Seed saving from vegetables
Some vegetables are easier to save seed from than others. Any plant that self-pollinates will produce seed that is ‘true’ and these include French beans, peas and many tomatoes. The seed saved from these will usually produce exactly the same plant and cultivar as the parent plant.
Saving seed from F1 hybrids
More difficult, is saving seed from a plant that cross-pollinates. These will ‘cross’ with other cultivars so you may not get exactly the same plant as the parent. Cross-pollinators include broad beans, runner beans, squashes and carrots. Cross-pollination can be overcome by growing only one particular cultivar at a time, or growing different cultivars a certain distance apart (the ‘isolation distance’). A word of caution, F1 cultivars will not breed true even if you grow just one plant and isolate it, so avoid these cultivars when saving seed.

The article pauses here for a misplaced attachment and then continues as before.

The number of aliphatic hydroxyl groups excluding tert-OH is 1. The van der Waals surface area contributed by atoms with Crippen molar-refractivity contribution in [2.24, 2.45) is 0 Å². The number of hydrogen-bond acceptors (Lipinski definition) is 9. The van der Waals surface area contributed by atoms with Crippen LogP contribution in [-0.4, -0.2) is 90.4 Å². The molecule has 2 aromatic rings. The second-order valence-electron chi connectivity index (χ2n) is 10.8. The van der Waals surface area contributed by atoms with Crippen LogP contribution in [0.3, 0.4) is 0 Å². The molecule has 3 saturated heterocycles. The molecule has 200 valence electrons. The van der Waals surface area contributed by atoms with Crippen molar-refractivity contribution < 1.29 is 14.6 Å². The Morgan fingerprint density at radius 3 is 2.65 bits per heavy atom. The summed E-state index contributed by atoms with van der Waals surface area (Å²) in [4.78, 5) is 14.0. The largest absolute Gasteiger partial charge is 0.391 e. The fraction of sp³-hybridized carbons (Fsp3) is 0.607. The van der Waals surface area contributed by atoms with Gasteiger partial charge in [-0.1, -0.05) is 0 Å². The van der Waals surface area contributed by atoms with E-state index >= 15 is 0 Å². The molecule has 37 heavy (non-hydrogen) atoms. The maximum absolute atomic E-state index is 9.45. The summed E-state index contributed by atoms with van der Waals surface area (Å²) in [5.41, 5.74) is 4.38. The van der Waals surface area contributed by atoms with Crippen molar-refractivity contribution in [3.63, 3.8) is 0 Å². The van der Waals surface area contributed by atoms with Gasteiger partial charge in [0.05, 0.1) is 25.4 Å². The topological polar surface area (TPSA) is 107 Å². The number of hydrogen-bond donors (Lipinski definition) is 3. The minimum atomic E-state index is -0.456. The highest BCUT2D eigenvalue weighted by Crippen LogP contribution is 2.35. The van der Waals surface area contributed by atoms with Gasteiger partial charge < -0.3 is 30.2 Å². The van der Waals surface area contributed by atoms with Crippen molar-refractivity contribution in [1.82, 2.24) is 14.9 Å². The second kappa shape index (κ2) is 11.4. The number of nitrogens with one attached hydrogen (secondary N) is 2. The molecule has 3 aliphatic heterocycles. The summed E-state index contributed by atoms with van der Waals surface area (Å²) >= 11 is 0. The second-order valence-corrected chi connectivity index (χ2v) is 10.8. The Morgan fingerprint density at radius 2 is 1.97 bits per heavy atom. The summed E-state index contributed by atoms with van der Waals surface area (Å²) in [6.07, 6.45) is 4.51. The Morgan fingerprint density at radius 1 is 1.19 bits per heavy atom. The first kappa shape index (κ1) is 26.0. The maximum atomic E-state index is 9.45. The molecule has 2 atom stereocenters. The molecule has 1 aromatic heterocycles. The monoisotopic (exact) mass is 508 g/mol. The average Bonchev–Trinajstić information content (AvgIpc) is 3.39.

How to save your own seed
Then comes harvesting of the seed, and this will vary from crop to crop. Peas and beans are very easy; wait for the pods to go brown and brittle on the plant, then remove the pods and shell them. It is important that seed to be stored is dry, so I usually lay the peas and beans for another two weeks on trays in a warm, airy space.
When you can press the seed coat with your thumbnail and it makes no impression, the seed is dry enough to store. Place the seed in paper bags, in a cool dry place and they should keep up to three years.
Saving seed from tomatoes
Tomatoes are exciting – soak in water for a few days to ferment the pulp off the seed then dry thoroughly.
With biennials (for example carrots) you’ll need to overwinter the tuber as they flower in their second year.
‘Back Garden Seed Saving’ by Sue Stickland (2008 Eco-logic books) gives crop-by-crop instructions. Your life will soon be full of paper envelopes of seed, I promise.
More on how to save your own seed